WG: Was it always your dream to be involved in comedy? What did you want to be when you were a kid?
PDU: The theatre usually chooses who it wants as a slave. I wanted to be a teacher, but then was high-jacked by drama at UCT and have been doing it since 1967. So I know nothing about anything and everything about something!
WG: Would you define yourself as a comedian, performer, activist or writer… or something else?
PDU: ‘Entertainer’ is the most complete description of what I do – and if it doesn’t entertain there is very little point in wasting people’s time.
WG: Is it true that Evita was named after Eva Peron? Are there any similarities/ differences between the two?
PDU: The editor of a Sunday newspaper in which I had a weekly column during 1978/79 gave her the name. She was then a character in the column who once a month shared the gossip about the then Information Scandal. He called her the ‘Evita of Pretoria’. It was at the time of the musical too, so I read a biog of Eva Peron and found the perfect blueprint for the life of my Evita. Eva Peron died; so far mine hasn’t.
WG: Did you draw inspiration from Australian comedian Barry Humphries’s character Dame Edna Everage- tell us a bit about how the lady of the hour came to be?
PDU: I am a great admirer of Barry H and especially his early work which had a darkness that suited the times. Dame Edna of course was a great inspiration and still will be. But she is a social monster, my beast is a political virus.
WG: If you were not a performer what would you do?
PDU: I have no idea – because being a performer means I could be anything I choose. Isn’t every job in life a performance? Probably a writer.
WG: Do you think South Africa is going through uncertain times? What are your hopes for the future of the country?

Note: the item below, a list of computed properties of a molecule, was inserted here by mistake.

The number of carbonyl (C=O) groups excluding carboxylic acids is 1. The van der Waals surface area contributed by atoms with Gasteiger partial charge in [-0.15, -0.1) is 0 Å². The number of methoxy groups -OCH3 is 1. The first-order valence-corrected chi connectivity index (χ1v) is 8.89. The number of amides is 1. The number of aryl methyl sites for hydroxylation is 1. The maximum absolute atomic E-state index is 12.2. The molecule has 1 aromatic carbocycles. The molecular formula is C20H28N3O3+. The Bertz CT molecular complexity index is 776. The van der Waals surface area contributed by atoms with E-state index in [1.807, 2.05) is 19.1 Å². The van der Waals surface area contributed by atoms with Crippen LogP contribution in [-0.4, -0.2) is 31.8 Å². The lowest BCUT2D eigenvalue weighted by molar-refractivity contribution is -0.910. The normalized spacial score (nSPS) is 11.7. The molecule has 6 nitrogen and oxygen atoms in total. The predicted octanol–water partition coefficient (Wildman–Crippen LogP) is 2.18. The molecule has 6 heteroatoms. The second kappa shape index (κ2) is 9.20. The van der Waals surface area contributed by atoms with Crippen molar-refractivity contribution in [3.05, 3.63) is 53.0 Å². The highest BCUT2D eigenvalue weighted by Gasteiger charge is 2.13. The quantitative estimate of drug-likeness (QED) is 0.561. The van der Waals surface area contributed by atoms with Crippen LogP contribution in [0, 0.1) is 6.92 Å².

PDU: Yes, uncertain times are usually seen as negative energies, but then as Evita says: the future of South Africa is certain; it is just the past that is unpredictable.
WG: Do you think that comedy/ satire can bring healing for social/ racial/ gender problems of the past/ present?
PDU: Yes and yes and yes – but it must never look like a list of intentions. Use all the weapons of mass distraction to help the people to laugh at the things they don’t dare to even think about. A sense of humour helps on every level. Social, racial, gender issues can suffocate themselves with a woolly scarf of moral high ground fabric.
WG: Has comedy changed you?
PDU: From day to day, minute to minute, second to second. I stick to my definition of 49% anger / 51% entertainment.
WG: How did it feel to be on TV and branch into advertising?
PDU: It all depends on the fee.
WG: How have you used comedy to educate / inform the community on issues such as HIV?
PDU: Laughing at fear and making that fear less fearful was essential with regard to HIV – which was also totally unfunny. But sex is a gas. And talking to learners about sex was an eye-opener for them and me.
Complete the sentence
My dream holiday is…sitting in my garden and watching the bees have breakfast in the flowers.
My perfect day would be…today if I don’t allow the memory of yesterday to spoil it.
If I had a super power it would be…to be invisible and just watch and listen.
Night out or stay in? Stay in.
Mansion or tent? Mansion.
Lemon and herb or Extra hot Peri Peri? Both.